Thanks.

    Replies: #157, #167
  6. Jeanene
    I drink and use Bai Bubbles as a mixer. It's low in both carbs and calories with many flavors. I like them all!
  7. Kristin Parker Team Diet Doctor
    Walt, it's all inter related! The drier the wine, the higher the alcohol count, the lower the amount of residual sugar left after fermentation.
  8. Nandy_Ohh
    Any thoughts on hard soda? There's a whole bunch in different flavors, and brands that are listed as low carb/low sugar?
    Reply: #159
  9. Kristin Parker Team Diet Doctor
    That would depend on specific brand and ingredients.
  10. connie burch
    how can vodka have 0 calories when it hits your stomach it turns to sugar since its made from potatoes any thoughts?
    Reply: #161
  11. Jim
    So vodka is made from potatoes which is a starch. The starch is converted to a sugar by enzymes. The sugar is converted to alcohol by the yeast. It is then distilled which is ethanol. So you are not drinking a starch or sugar because the potato has gone thru a chemical change already which is no longer a starch or sugar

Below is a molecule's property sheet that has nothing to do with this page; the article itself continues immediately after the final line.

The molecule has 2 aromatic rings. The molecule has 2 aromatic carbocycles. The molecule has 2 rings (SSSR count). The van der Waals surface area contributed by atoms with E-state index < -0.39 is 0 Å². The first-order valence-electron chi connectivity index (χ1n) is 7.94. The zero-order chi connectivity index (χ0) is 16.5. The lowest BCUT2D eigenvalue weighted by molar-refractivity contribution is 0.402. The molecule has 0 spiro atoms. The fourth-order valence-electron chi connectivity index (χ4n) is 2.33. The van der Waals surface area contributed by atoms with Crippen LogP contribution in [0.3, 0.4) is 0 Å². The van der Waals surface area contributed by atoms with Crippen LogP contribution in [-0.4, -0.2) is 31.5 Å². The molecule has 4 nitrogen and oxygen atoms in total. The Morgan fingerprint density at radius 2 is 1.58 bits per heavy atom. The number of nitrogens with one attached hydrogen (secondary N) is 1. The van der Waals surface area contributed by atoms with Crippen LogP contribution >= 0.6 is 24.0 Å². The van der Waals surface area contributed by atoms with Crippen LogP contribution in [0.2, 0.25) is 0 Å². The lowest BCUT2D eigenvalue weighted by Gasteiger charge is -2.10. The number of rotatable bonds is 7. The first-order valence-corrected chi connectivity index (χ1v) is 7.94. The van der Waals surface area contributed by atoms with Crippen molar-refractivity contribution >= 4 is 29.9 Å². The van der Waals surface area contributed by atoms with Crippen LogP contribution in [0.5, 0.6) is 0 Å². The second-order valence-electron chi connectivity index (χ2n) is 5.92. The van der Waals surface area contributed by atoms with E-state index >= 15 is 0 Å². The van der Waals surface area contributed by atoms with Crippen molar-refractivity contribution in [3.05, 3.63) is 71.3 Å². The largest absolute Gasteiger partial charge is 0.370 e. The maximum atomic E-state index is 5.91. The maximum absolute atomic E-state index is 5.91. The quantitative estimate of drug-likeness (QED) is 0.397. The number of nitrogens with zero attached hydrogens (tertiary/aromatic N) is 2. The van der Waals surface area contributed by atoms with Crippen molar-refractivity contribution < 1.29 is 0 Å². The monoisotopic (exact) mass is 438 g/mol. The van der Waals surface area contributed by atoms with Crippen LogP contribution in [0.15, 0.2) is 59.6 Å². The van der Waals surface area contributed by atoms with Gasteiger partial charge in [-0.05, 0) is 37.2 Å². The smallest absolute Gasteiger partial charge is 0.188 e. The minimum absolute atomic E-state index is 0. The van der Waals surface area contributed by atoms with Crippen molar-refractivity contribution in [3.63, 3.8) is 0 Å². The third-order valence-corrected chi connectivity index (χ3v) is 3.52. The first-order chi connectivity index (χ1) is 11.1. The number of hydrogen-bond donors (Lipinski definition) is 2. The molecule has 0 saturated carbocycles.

12. Jeanette
    Hi there, I have been reading many many conflicting views as to carb count in Chardonnay. Your list above refers to a glass... would you mind advising what size this refers to ie how many mls in that glass.
    Replies: #163, #177, #178
  13. Kristin Parker Team Diet Doctor

    Hi there, I have been reading many many conflicting views as to carb count in Chardonnay. Your list above refers to a glass... would you mind advising what size this refers to ie how many mls in that glass.